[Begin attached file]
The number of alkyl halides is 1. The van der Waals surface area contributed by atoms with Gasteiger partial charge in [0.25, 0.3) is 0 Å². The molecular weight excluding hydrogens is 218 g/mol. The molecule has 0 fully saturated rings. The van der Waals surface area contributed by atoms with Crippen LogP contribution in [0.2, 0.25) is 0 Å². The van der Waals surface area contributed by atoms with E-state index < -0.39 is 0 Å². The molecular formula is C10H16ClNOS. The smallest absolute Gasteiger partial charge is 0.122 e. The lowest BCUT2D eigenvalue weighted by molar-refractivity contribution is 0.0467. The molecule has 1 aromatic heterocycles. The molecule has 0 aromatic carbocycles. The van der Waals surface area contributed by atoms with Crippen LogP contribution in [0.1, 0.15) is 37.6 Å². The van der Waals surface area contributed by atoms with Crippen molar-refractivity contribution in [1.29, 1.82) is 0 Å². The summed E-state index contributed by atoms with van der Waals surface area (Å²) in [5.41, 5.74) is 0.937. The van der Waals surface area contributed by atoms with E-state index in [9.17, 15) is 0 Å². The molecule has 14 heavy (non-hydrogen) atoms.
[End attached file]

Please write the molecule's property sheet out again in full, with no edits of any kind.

The number of alkyl halides is 1. The van der Waals surface area contributed by atoms with Gasteiger partial charge in [0.25, 0.3) is 0 Å². The molecular weight excluding hydrogens is 218 g/mol. The molecule has 0 fully saturated rings. The van der Waals surface area contributed by atoms with Crippen LogP contribution in [0.2, 0.25) is 0 Å². The van der Waals surface area contributed by atoms with E-state index < -0.39 is 0 Å². The molecular formula is C10H16ClNOS. The smallest absolute Gasteiger partial charge is 0.122 e. The lowest BCUT2D eigenvalue weighted by molar-refractivity contribution is 0.0467. The molecule has 1 aromatic heterocycles. The molecule has 0 aromatic carbocycles. The van der Waals surface area contributed by atoms with Crippen LogP contribution in [0.1, 0.15) is 37.6 Å². The van der Waals surface area contributed by atoms with Crippen molar-refractivity contribution in [1.29, 1.82) is 0 Å². The summed E-state index contributed by atoms with van der Waals surface area (Å²) in [5.41, 5.74) is 0.937. The van der Waals surface area contributed by atoms with E-state index in [9.17, 15) is 0 Å². The molecule has 14 heavy (non-hydrogen) atoms.